I first visited Cuba in the year 2001. At the time, economic conditions on the island were difficult, to say the least. The communist government had a state-owned monopoly on everything from land and housing to business in every sector. Plus, the U.S. trade embargo stifled the Cuban economy even further.
I had the opportunity to return to the island earlier this year and was inspired by some of the changes I was fortunate enough to witness--both the Cuban and U.S. governments have begun relaxing long-standing restrictions in terms of business, trade and travel. Slowly but surely, there has been an increase in entrepreneurial opportunities on the island for both foreign-based businesses and Cubans.
After seeing policy changes and their positive effects on the Cuban "emprendedores" or entrepreneurs, I learned some valuable lessons about resilient entrepreneurship that could inspire the business owner in all of us.
Use what you have to get what you want
Though the average Cuban salary is equivalent to $20 a month, starting a business isn't impossible. The Cuban government recently allowed Cubans to buy and sell homes. Many Cubans have taken advantage of this by selling their property and using the proceeds to capitalize their business ventures.
Gains from these transactions have been used to buy rental properties, start restaurants and acquire vehicles for taxi businesses. This increased access to capital has been a game-changer for Cuban business owners.
Diversify your income streams
Many Cubans we met had several streams of income. An accounting student who ran a successful AirBnb business also provided accounting services for others in the same niche. Because he knew the tax implications of running a rental property business, he successfully parlayed that knowledge into another source of income.
Cross promote your offerings
If you're going to make ends meet with different streams of income, you'd better have a good marketing plan. One of our bicycle cabbies used the five-minute ride he gave us to tell us about all of his businesses. In just a short time, we learned that he was also a massage therapist and exotic dancer! Ultimately, we passed on his other services, but couldn't deny his charming salesmanship was pretty clever.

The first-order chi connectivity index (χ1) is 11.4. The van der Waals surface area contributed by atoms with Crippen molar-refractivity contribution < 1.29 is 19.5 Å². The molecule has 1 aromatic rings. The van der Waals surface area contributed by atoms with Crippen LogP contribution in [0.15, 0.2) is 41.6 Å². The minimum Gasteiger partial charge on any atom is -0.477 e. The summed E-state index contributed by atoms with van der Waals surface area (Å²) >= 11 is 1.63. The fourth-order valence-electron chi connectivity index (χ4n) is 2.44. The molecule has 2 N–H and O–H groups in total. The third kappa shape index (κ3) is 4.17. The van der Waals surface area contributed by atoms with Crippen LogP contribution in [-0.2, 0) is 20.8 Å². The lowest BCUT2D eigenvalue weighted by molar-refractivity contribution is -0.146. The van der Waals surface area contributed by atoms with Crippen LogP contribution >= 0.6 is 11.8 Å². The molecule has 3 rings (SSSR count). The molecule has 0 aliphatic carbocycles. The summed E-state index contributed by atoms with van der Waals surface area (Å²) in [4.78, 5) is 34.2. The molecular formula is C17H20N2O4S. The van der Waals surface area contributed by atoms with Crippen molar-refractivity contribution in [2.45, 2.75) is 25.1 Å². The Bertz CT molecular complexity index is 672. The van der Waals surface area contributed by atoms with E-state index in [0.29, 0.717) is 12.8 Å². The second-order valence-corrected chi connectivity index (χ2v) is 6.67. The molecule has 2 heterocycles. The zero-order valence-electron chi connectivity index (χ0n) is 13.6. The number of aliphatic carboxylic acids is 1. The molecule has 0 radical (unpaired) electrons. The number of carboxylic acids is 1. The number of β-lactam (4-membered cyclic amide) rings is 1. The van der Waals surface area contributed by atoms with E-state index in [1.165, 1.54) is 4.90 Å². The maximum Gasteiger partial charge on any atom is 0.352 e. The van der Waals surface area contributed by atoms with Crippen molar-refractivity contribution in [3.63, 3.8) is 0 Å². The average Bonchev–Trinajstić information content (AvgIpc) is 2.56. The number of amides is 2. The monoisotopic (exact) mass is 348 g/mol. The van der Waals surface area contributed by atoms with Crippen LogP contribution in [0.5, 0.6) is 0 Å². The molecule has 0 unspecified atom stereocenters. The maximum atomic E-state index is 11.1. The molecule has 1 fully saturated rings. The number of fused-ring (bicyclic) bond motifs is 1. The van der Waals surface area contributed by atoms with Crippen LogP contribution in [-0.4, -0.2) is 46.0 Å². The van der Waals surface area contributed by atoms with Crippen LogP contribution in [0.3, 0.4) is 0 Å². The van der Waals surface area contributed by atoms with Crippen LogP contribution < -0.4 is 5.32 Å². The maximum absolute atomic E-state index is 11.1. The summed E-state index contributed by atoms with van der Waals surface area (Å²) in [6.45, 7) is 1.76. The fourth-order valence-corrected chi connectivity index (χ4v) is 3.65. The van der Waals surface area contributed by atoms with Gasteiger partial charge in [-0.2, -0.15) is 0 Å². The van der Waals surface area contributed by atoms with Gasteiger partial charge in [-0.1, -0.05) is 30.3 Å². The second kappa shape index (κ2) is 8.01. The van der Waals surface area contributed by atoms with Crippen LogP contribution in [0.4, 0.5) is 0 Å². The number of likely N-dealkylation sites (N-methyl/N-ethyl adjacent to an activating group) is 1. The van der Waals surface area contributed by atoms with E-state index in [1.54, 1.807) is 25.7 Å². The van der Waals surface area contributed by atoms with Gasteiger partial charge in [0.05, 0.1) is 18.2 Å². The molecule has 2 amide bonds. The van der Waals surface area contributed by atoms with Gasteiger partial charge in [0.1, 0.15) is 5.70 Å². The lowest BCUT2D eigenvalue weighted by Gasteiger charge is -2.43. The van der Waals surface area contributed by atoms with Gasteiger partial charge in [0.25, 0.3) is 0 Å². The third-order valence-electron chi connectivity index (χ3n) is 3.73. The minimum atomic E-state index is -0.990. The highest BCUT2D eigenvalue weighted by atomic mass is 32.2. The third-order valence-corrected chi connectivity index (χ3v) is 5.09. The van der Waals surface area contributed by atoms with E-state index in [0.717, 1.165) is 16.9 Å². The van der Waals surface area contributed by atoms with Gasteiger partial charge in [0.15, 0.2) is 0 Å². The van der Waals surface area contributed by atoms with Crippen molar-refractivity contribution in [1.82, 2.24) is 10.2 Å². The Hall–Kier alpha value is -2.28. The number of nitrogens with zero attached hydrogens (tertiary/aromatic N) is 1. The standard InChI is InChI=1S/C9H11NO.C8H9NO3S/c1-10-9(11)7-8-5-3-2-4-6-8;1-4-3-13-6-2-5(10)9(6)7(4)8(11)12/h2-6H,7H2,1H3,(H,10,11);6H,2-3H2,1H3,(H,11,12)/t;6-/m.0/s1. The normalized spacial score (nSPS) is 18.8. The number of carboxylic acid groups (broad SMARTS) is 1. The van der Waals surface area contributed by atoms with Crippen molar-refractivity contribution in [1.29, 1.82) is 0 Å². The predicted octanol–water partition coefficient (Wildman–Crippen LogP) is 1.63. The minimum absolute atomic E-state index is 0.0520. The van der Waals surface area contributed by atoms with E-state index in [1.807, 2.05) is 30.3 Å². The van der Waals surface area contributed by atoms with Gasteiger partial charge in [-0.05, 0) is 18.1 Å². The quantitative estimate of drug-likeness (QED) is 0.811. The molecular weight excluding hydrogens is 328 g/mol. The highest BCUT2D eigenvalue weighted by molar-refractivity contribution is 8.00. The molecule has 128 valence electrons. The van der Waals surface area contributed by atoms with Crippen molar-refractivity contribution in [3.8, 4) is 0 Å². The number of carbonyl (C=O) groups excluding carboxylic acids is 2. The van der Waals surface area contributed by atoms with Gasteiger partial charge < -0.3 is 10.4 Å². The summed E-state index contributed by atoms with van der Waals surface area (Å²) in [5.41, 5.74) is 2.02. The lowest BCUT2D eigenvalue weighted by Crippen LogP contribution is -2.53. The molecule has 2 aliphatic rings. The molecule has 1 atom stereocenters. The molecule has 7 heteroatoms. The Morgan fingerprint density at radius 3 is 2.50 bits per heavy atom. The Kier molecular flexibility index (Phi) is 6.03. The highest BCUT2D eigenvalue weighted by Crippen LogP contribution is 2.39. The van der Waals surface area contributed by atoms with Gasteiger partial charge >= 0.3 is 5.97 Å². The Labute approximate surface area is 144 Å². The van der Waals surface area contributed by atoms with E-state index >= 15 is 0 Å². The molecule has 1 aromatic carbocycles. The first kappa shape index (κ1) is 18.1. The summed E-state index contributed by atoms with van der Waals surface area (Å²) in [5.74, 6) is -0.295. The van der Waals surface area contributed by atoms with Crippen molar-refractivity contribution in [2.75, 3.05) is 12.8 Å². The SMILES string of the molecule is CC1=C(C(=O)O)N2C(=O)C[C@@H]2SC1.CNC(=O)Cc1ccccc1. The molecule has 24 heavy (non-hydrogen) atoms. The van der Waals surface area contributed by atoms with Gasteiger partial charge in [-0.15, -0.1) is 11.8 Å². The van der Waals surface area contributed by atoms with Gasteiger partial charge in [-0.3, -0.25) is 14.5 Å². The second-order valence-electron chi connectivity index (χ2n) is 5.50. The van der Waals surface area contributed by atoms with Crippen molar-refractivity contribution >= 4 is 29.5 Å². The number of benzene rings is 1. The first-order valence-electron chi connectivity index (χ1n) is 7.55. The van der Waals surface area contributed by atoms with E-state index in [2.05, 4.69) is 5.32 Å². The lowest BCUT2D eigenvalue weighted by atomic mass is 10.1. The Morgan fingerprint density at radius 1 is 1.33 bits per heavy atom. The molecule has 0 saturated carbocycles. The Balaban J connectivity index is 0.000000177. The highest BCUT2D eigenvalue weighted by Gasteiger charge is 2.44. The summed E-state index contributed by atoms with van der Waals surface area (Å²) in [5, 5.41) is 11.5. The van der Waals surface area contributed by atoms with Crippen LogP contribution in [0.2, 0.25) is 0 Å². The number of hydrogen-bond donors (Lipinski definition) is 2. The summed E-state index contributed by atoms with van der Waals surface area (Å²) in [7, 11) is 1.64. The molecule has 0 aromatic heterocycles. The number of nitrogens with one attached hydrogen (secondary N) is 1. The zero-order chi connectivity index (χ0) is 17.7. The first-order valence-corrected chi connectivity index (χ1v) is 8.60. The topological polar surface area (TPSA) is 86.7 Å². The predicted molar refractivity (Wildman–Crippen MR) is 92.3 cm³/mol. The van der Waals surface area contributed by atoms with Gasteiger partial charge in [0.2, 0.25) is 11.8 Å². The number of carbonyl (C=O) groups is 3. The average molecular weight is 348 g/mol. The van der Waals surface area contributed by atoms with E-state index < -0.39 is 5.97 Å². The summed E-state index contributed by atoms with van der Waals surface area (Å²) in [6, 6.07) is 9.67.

Don't reinvent the wheel
New opportunities for business in Cuba are creating a growing middle class with more disposable income. They are ready to splurge on everything from designer clothes to faster internet service and exclusive gym memberships.
I was pleasantly surprised to find a gym offering a CrossFit WOD (workout of the day) that I thoroughly enjoyed. CrossFit is a popular workout style with a worldwide, cult-like following. Why not piggyback on something with demonstrated success? Many Cuban business owners are doing just that.
Get ready for change
Though the laws around Cuban business ownership don't quite constitute a full, free-enterprise economy, many Cubans are hopeful that more changes will come. In talking with many people, I found that current and would-be business owners are anticipating additional economic freedoms with concrete plans.
Cubans are diligently taking inventory of their personal assets and networks they'll leverage when the green light comes. The harbingers of capitalism are all around and no one wants to be caught unprepared.
I won't deny that I was pretty encouraged by the new possibilities I see taking shape in Cuba. I'm also excited to see what else we'll learn from Cuban entrepreneurs as the prospects for new business ventures open up on the island.